Zora Neale Hurston (1891 – 1960), the African-American author and anthropologist, was a natural storyteller. Her love of story resulted in an array of novels and short stories as well as collections gathered from the oral traditions of the Black cultures of the American South and the Caribbean. Presented here is a survey of books by Zora Neale Hurston’s — fiction, ethnographical collections, and other writings.
Zora made a name for herself during the Harlem Renaissance movement of the 1920s, when she began producing novels, short stories, plays, essays, and a modest output of poetry. Upon graduating from Barnard College in 1928, she embarked on a parallel career as an anthropologist. Read More→
Gin Austen: 50 Cocktails to Celebrate the Novels of Jane Austen by Colleen Mullaney is a clever little book celebrating the exquisite novels of Jane Austen with boozy delicacies and attendant wordplay. From the publisher:
In six enduring novels, Jane Austen captured the fancies and foibles of Regency England, and this book celebrates the picnics, luncheons, dinner parties, and glamorous balls of Austen’s world. Learn what she and her characters might have imbibed, and what tools, glasses, ingredients, and skills you simply must possess.
Raise your glass to Sense and Sensibility with a Hot Barton Rum or Elinorange Blossom. Toast Pride and Prejudice with a Salt & Pemberley, Fizzy Miss Lizzie, or Cousin Collins. Brimming with enlightening quotes from the novels and Austen’s letters, beautiful photographs, period design, and a collection of drinking games more exciting that a game of whist, this intoxicating volume is a must-have for any devoted Janeite. Read More→
Just in time for settling in with a good book in front of the fireplace (or wood stove, or what the heck, even your radiator) on a stormy night, Handheld Press Ltd., based in Bath, England (onetime home of Jane Austen) will be publishing Women’s Weird: Strange Stories by Women, 1890 – 1940. This deliciously thrilling collection will be released, appropriately, on Halloween, October 31, 2019.
Edited by Melissa Edmundson, this compilation of strange tales by women authors — including some lesser-known gems by some of the classic authors on this site — will be of great interest to readers of literary ghosts stories, the supernatural, and other kinds of thrillers. From the publisher: Read More→
It may be fair to say that the acclaimed 1987 film, Babette’s Feast, is better known than the short story by Danish author Isak Dinesen upon which it’s based. In fact, it’s possible that fans of the movie aren’t aware that it’s based on Dinesen’s story, nor even anything about her.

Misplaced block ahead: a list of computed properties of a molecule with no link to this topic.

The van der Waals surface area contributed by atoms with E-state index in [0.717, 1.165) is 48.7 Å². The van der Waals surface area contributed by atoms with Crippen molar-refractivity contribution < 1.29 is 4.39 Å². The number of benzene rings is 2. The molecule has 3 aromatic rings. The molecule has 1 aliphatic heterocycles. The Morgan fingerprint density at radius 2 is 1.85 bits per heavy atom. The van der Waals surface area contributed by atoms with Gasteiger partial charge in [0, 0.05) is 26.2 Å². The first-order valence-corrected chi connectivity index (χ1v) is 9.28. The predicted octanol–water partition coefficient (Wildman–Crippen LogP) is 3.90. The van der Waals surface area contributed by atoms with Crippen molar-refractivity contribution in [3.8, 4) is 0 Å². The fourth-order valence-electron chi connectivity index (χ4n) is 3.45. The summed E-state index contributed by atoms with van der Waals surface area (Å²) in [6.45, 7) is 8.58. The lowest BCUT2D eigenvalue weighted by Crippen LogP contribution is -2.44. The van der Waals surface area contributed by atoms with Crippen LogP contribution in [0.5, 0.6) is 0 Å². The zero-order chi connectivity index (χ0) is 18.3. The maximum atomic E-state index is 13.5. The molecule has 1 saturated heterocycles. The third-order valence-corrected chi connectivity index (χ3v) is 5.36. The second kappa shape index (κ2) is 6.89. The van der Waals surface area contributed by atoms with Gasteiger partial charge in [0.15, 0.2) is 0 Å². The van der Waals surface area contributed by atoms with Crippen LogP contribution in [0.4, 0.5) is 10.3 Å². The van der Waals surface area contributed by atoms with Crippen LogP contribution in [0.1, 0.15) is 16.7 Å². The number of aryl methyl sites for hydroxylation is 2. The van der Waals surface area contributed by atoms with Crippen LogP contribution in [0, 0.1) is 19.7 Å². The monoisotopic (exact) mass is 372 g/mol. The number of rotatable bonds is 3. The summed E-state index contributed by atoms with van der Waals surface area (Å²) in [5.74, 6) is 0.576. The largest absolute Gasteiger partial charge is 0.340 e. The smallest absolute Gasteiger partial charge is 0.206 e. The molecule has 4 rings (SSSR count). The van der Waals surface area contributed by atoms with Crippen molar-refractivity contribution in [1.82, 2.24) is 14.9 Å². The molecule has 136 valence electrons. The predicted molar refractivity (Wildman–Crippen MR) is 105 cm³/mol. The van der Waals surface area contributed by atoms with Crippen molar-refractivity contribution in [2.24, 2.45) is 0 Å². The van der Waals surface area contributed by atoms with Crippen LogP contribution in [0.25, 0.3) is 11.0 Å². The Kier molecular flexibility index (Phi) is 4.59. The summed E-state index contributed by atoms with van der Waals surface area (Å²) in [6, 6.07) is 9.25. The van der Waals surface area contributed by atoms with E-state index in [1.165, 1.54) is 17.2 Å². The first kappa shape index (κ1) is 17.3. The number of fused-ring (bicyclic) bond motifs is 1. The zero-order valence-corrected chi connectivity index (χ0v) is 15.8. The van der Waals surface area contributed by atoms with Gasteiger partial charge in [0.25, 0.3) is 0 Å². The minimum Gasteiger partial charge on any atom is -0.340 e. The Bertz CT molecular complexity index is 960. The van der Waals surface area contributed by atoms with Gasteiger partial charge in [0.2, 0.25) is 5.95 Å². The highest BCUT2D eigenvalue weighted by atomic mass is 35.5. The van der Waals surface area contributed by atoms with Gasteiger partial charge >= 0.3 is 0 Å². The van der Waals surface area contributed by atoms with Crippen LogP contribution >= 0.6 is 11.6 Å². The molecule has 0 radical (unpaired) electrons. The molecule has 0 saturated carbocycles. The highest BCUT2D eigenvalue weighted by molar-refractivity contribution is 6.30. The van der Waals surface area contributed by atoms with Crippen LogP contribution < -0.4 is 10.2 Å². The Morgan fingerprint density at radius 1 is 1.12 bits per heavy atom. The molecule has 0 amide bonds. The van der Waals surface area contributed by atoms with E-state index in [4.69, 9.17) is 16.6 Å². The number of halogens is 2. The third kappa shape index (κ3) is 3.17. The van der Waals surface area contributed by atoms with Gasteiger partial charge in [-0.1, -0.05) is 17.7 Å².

Isak Dinesen (1885 – 1962) was the nom de plume of this writer, best known for her 1937 memoir Out of Africa, which details her life as the owner of a coffee plantation in colonial Kenya. Born Karen Christenze Dinesen into a family of aristocrats, merchants, and landed gentry, she was later known after marriage as Karen von Blixen-Finecke. The marriage conferred on her the title of Baroness, but didn’t last. Her ex-husband’s philandering left her with the lifelong effects of syphilis.
Dinesen eventually had to give up the coffee plantation. She was above all else a storyteller, and her first book, Seven Gothic Tales (1934), was published soon after she returned to Denmark from Africa, broke, and alone. This collection of short stories was a surprise hit both in the U.S. and Europe. Short form fiction remained Dinesen’s mainstay throughout her writing career. Read More→
Shirley was the second published novel by Charlotte Brontë. Published in 1849 under the pseudonym Currer Bell, the author had already become famous with the success of Jane Eyre (1847). While Charlotte was at work on this book, her remaining siblings died. The first to go was her troubled brother Branwell, followed by sisters Emily and Anne, who would also come to be celebrated for their literary accomplishments.
The lengthy novel has two female protagonists — the eponymous Shirley Keeldar, as well as Caroline Helstone. Set in Charlotte’s native Yorkshire, it takes place against the background of the textile industry’s Luddite uprisings of 1811 and 1812.
Shirley: A Tale, as it was originally titled, is considered an example of the mid-19th century “social novel.” The social novels that emerged from that period were works of fiction dealing with themes like labor injustice, bias against women, and poverty. Read More→